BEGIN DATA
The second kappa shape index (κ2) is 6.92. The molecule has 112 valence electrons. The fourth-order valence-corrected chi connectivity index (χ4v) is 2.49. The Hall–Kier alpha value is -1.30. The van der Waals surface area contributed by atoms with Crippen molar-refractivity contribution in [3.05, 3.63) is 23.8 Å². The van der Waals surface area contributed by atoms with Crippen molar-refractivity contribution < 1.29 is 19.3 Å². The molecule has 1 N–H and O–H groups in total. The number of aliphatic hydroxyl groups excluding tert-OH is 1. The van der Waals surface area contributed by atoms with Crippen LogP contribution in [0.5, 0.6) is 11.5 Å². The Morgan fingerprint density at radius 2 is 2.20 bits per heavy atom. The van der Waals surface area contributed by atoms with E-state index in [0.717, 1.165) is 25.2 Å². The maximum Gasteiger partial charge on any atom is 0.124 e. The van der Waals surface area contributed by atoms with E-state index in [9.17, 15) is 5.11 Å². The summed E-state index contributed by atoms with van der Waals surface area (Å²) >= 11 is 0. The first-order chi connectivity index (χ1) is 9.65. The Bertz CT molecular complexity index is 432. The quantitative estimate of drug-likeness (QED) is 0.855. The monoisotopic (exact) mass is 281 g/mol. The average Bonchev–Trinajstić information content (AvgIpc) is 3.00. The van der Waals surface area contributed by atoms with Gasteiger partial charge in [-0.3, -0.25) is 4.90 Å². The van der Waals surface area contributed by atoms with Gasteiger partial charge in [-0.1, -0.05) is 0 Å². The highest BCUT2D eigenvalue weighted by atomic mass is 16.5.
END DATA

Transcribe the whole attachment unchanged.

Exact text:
The second kappa shape index (κ2) is 6.92. The molecule has 112 valence electrons. The fourth-order valence-corrected chi connectivity index (χ4v) is 2.49. The Hall–Kier alpha value is -1.30. The van der Waals surface area contributed by atoms with Crippen molar-refractivity contribution in [3.05, 3.63) is 23.8 Å². The van der Waals surface area contributed by atoms with Crippen molar-refractivity contribution < 1.29 is 19.3 Å². The molecule has 1 N–H and O–H groups in total. The number of aliphatic hydroxyl groups excluding tert-OH is 1. The van der Waals surface area contributed by atoms with Crippen LogP contribution in [0.5, 0.6) is 11.5 Å². The Morgan fingerprint density at radius 2 is 2.20 bits per heavy atom. The van der Waals surface area contributed by atoms with E-state index in [0.717, 1.165) is 25.2 Å². The maximum Gasteiger partial charge on any atom is 0.124 e. The van der Waals surface area contributed by atoms with E-state index in [9.17, 15) is 5.11 Å². The summed E-state index contributed by atoms with van der Waals surface area (Å²) >= 11 is 0. The first-order chi connectivity index (χ1) is 9.65. The Bertz CT molecular complexity index is 432. The quantitative estimate of drug-likeness (QED) is 0.855. The monoisotopic (exact) mass is 281 g/mol. The average Bonchev–Trinajstić information content (AvgIpc) is 3.00. The van der Waals surface area contributed by atoms with Gasteiger partial charge in [-0.3, -0.25) is 4.90 Å². The van der Waals surface area contributed by atoms with Gasteiger partial charge in [-0.1, -0.05) is 0 Å². The highest BCUT2D eigenvalue weighted by atomic mass is 16.5.